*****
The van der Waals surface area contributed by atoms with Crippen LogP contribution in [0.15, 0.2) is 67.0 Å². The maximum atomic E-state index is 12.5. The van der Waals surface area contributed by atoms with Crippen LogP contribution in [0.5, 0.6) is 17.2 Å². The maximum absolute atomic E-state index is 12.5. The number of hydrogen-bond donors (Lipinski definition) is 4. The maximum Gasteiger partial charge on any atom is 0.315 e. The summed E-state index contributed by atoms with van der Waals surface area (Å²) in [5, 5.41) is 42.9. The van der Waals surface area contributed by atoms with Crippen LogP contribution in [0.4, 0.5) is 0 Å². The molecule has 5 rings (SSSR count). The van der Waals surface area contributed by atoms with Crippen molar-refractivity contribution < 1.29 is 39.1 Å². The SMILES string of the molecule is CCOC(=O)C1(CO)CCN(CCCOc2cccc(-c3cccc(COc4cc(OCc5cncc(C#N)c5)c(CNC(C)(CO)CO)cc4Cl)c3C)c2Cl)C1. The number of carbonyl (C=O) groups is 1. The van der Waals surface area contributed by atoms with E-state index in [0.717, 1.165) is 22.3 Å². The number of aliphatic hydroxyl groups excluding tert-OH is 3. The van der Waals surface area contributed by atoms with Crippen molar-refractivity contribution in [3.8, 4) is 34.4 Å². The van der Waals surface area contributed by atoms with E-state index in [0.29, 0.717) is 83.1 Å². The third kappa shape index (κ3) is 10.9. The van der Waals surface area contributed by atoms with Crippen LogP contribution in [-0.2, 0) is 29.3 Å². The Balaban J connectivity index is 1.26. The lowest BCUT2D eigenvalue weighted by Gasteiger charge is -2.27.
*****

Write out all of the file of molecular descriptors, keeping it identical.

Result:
The van der Waals surface area contributed by atoms with Crippen LogP contribution in [0.15, 0.2) is 67.0 Å². The maximum atomic E-state index is 12.5. The van der Waals surface area contributed by atoms with Crippen LogP contribution in [0.5, 0.6) is 17.2 Å². The maximum absolute atomic E-state index is 12.5. The number of hydrogen-bond donors (Lipinski definition) is 4. The maximum Gasteiger partial charge on any atom is 0.315 e. The summed E-state index contributed by atoms with van der Waals surface area (Å²) in [5, 5.41) is 42.9. The van der Waals surface area contributed by atoms with Crippen LogP contribution in [0.4, 0.5) is 0 Å². The molecule has 5 rings (SSSR count). The van der Waals surface area contributed by atoms with Crippen molar-refractivity contribution < 1.29 is 39.1 Å². The SMILES string of the molecule is CCOC(=O)C1(CO)CCN(CCCOc2cccc(-c3cccc(COc4cc(OCc5cncc(C#N)c5)c(CNC(C)(CO)CO)cc4Cl)c3C)c2Cl)C1. The number of carbonyl (C=O) groups is 1. The van der Waals surface area contributed by atoms with E-state index in [0.717, 1.165) is 22.3 Å². The number of aliphatic hydroxyl groups excluding tert-OH is 3. The van der Waals surface area contributed by atoms with Crippen molar-refractivity contribution in [3.8, 4) is 34.4 Å². The van der Waals surface area contributed by atoms with E-state index in [0.29, 0.717) is 83.1 Å². The third kappa shape index (κ3) is 10.9. The van der Waals surface area contributed by atoms with Crippen LogP contribution in [-0.2, 0) is 29.3 Å². The Balaban J connectivity index is 1.26. The lowest BCUT2D eigenvalue weighted by Gasteiger charge is -2.27.